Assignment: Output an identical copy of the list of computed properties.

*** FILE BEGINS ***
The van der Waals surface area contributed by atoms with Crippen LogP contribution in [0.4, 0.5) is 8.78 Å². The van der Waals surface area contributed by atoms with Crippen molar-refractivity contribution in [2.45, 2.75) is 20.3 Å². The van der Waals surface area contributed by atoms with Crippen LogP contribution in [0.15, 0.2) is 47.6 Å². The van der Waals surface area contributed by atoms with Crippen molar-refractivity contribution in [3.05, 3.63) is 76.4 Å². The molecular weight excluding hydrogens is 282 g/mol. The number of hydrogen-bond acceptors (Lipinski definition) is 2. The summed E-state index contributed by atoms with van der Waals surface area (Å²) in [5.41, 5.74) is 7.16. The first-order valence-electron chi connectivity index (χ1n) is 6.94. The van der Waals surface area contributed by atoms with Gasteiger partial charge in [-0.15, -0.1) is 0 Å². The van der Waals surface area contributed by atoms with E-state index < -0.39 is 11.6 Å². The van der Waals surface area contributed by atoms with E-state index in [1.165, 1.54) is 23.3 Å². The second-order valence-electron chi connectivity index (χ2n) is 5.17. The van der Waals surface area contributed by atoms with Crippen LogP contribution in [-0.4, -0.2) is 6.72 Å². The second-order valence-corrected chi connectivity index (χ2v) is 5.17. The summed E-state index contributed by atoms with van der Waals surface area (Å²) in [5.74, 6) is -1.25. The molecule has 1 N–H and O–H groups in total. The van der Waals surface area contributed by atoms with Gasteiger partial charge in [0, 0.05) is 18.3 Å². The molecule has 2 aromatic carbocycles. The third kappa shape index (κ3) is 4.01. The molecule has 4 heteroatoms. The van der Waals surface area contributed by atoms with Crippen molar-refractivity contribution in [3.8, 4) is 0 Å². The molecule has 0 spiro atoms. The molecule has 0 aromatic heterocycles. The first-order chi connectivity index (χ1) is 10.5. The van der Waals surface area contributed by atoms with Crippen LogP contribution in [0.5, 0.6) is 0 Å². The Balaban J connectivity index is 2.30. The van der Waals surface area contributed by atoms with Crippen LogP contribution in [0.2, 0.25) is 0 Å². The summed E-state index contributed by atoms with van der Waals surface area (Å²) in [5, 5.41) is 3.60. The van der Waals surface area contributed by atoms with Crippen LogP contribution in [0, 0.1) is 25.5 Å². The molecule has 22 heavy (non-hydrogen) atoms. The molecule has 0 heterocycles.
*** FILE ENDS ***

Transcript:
The van der Waals surface area contributed by atoms with Crippen LogP contribution in [0.4, 0.5) is 8.78 Å². The van der Waals surface area contributed by atoms with Crippen molar-refractivity contribution in [2.45, 2.75) is 20.3 Å². The van der Waals surface area contributed by atoms with Crippen LogP contribution in [0.15, 0.2) is 47.6 Å². The van der Waals surface area contributed by atoms with Crippen molar-refractivity contribution in [3.05, 3.63) is 76.4 Å². The molecular weight excluding hydrogens is 282 g/mol. The number of hydrogen-bond acceptors (Lipinski definition) is 2. The summed E-state index contributed by atoms with van der Waals surface area (Å²) in [5.41, 5.74) is 7.16. The first-order valence-electron chi connectivity index (χ1n) is 6.94. The van der Waals surface area contributed by atoms with Gasteiger partial charge in [-0.15, -0.1) is 0 Å². The van der Waals surface area contributed by atoms with E-state index < -0.39 is 11.6 Å². The van der Waals surface area contributed by atoms with E-state index in [1.165, 1.54) is 23.3 Å². The second-order valence-electron chi connectivity index (χ2n) is 5.17. The van der Waals surface area contributed by atoms with Crippen LogP contribution in [-0.4, -0.2) is 6.72 Å². The second-order valence-corrected chi connectivity index (χ2v) is 5.17. The summed E-state index contributed by atoms with van der Waals surface area (Å²) in [5.74, 6) is -1.25. The molecule has 1 N–H and O–H groups in total. The van der Waals surface area contributed by atoms with Gasteiger partial charge in [0, 0.05) is 18.3 Å². The molecule has 2 aromatic carbocycles. The third kappa shape index (κ3) is 4.01. The molecule has 4 heteroatoms. The van der Waals surface area contributed by atoms with Crippen molar-refractivity contribution in [3.8, 4) is 0 Å². The molecule has 0 spiro atoms. The molecule has 0 aromatic heterocycles. The first-order chi connectivity index (χ1) is 10.5. The van der Waals surface area contributed by atoms with Crippen LogP contribution in [0.5, 0.6) is 0 Å². The Balaban J connectivity index is 2.30. The van der Waals surface area contributed by atoms with Crippen LogP contribution in [0.2, 0.25) is 0 Å². The summed E-state index contributed by atoms with van der Waals surface area (Å²) in [5, 5.41) is 3.60. The van der Waals surface area contributed by atoms with Crippen LogP contribution in [0, 0.1) is 25.5 Å². The molecule has 22 heavy (non-hydrogen) atoms. The molecule has 0 heterocycles.